To learn more of these unusual chords, please visit the following link:

3 Famous Examples of Guitar Chords in Solos

Guitar chords are a really good place to start if you're looking for some great-sounding notes to put together into a solo or an intro riff. In the video above, you'll see three famous examples of triads used in this way. A triad is simply a three note chord. Understand chord construction, and learn a few off these lesser-used chords, and you'll have tons of great ideas ready to slip into your rhythm or solos!

To learn more of these unusual chords, please visit the following link:

Bag of Tricks: Chords

In this course we’re going to look at some chord forms that are a bit off the beaten path. You’ll end up with some cool unique new voicings, and hopefully gain a bunch of ideas to get you going in new directions than before!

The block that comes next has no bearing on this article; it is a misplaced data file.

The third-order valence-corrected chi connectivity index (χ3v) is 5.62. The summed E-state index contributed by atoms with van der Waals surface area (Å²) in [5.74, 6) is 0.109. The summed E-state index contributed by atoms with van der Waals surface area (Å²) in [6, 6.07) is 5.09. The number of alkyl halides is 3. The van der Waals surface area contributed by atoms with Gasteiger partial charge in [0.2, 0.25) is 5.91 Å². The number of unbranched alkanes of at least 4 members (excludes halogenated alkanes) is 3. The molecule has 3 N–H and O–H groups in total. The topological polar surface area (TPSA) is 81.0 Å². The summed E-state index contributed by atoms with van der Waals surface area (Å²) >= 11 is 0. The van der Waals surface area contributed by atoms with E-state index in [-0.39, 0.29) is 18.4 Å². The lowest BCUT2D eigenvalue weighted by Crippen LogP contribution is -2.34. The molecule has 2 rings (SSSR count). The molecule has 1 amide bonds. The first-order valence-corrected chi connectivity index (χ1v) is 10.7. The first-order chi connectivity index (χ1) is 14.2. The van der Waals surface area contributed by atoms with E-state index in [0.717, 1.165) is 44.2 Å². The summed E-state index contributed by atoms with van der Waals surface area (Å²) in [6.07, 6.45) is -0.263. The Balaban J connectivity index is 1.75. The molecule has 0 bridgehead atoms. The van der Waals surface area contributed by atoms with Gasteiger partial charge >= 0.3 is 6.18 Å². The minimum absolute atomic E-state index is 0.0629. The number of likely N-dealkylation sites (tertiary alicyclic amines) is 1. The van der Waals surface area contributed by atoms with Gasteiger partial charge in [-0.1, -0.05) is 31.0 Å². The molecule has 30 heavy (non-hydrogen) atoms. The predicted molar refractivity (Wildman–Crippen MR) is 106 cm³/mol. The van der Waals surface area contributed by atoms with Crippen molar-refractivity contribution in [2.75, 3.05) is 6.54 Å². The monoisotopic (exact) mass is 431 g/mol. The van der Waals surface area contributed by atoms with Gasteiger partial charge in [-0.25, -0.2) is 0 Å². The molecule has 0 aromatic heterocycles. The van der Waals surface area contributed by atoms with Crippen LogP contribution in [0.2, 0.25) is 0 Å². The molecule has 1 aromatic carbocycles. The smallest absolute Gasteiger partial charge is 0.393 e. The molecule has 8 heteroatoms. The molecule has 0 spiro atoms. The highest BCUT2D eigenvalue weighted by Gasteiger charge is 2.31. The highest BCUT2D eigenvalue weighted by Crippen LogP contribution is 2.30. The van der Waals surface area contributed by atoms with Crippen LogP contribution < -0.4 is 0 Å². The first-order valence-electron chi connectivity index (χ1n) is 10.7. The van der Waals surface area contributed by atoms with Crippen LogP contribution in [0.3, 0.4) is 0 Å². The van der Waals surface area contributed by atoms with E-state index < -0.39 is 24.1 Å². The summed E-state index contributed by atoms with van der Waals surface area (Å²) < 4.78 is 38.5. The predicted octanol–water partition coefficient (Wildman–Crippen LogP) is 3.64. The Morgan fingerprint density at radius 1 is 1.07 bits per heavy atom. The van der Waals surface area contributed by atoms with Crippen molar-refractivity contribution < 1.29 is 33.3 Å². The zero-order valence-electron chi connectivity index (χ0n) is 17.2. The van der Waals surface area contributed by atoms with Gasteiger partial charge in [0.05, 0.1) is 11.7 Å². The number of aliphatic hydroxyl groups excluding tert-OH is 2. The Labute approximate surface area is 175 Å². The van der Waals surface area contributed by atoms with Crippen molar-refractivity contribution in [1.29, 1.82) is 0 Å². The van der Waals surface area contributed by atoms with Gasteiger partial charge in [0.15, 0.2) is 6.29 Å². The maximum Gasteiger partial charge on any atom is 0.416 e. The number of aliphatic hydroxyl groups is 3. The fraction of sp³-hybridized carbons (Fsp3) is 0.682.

Download Options:

Please note that both of the files below, as well as the one playing on this page, are the exact same video. If you want to view the lesson on a mobile device, hit play on the video above. If you want to download the lesson for future viewing on a computer or another device, please choose one of the files below, right-click on the link and choose Save Target As, Save Link As, or Download File from your menu (wording will differ depending on the browser you’re using)

If you have comments, questions, or success stories related to this lesson, please write them in the comments below.

Open String Chord Tricks “E” (Part 1)

Most people think of open chords as being the standard “cowboy” chords – G, C, D, etc etc. But there are other open chords we can use, as we’re going to find out in this lesson. The ones in this lesson are based off “E” and they’re pretty cool. Let us know in the comments below how you’ve been able to start integrating these into your playing.

The next lesson in this series looks at open chords based off “A”.

Quick Start to Electric Guitar

This lesson is a great start to playing electric guitar – if you have any questions, please use the comment form on this page and we’ll do our best to help you! You can watch the lesson online on this page, or download one of options below. Right click, and save as.

Intro to Triads: Breaking Down a Root 6 Major Chord